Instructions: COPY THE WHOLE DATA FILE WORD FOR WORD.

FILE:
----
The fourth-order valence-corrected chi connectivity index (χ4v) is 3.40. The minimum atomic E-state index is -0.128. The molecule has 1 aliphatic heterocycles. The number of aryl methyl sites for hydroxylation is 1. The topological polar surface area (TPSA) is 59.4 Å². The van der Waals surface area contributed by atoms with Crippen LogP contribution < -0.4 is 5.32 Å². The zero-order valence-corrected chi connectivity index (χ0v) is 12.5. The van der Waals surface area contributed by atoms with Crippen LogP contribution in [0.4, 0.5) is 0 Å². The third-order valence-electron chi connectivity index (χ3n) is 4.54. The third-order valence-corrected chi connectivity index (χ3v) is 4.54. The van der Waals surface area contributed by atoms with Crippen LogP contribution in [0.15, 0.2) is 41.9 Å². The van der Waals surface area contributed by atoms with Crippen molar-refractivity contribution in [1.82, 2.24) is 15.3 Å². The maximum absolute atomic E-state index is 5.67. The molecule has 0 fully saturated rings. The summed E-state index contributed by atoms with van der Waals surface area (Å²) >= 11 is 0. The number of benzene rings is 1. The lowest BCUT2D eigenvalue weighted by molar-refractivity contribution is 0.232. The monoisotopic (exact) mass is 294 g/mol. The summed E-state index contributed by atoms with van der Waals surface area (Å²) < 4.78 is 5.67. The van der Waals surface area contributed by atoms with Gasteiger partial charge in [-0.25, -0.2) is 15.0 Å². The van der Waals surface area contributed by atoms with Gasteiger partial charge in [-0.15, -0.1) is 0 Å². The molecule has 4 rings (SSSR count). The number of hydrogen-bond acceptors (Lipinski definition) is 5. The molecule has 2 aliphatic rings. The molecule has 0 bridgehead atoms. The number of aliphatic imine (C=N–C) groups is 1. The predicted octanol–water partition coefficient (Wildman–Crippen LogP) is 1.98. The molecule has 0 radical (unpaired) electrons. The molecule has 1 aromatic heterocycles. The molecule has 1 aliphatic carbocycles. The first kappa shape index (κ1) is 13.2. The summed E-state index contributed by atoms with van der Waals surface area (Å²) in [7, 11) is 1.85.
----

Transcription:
The fourth-order valence-corrected chi connectivity index (χ4v) is 3.40. The minimum atomic E-state index is -0.128. The molecule has 1 aliphatic heterocycles. The number of aryl methyl sites for hydroxylation is 1. The topological polar surface area (TPSA) is 59.4 Å². The van der Waals surface area contributed by atoms with Crippen LogP contribution < -0.4 is 5.32 Å². The zero-order valence-corrected chi connectivity index (χ0v) is 12.5. The van der Waals surface area contributed by atoms with Crippen LogP contribution in [0.4, 0.5) is 0 Å². The third-order valence-electron chi connectivity index (χ3n) is 4.54. The third-order valence-corrected chi connectivity index (χ3v) is 4.54. The van der Waals surface area contributed by atoms with Crippen LogP contribution in [0.15, 0.2) is 41.9 Å². The van der Waals surface area contributed by atoms with Crippen molar-refractivity contribution in [1.82, 2.24) is 15.3 Å². The maximum absolute atomic E-state index is 5.67. The molecule has 0 fully saturated rings. The summed E-state index contributed by atoms with van der Waals surface area (Å²) >= 11 is 0. The number of benzene rings is 1. The lowest BCUT2D eigenvalue weighted by molar-refractivity contribution is 0.232. The monoisotopic (exact) mass is 294 g/mol. The summed E-state index contributed by atoms with van der Waals surface area (Å²) < 4.78 is 5.67. The van der Waals surface area contributed by atoms with Gasteiger partial charge in [-0.25, -0.2) is 15.0 Å². The van der Waals surface area contributed by atoms with Gasteiger partial charge in [-0.15, -0.1) is 0 Å². The molecule has 4 rings (SSSR count). The number of hydrogen-bond acceptors (Lipinski definition) is 5. The molecule has 2 aliphatic rings. The molecule has 0 bridgehead atoms. The number of aliphatic imine (C=N–C) groups is 1. The predicted octanol–water partition coefficient (Wildman–Crippen LogP) is 1.98. The molecule has 0 radical (unpaired) electrons. The molecule has 1 aromatic heterocycles. The molecule has 1 aliphatic carbocycles. The first kappa shape index (κ1) is 13.2. The summed E-state index contributed by atoms with van der Waals surface area (Å²) in [7, 11) is 1.85.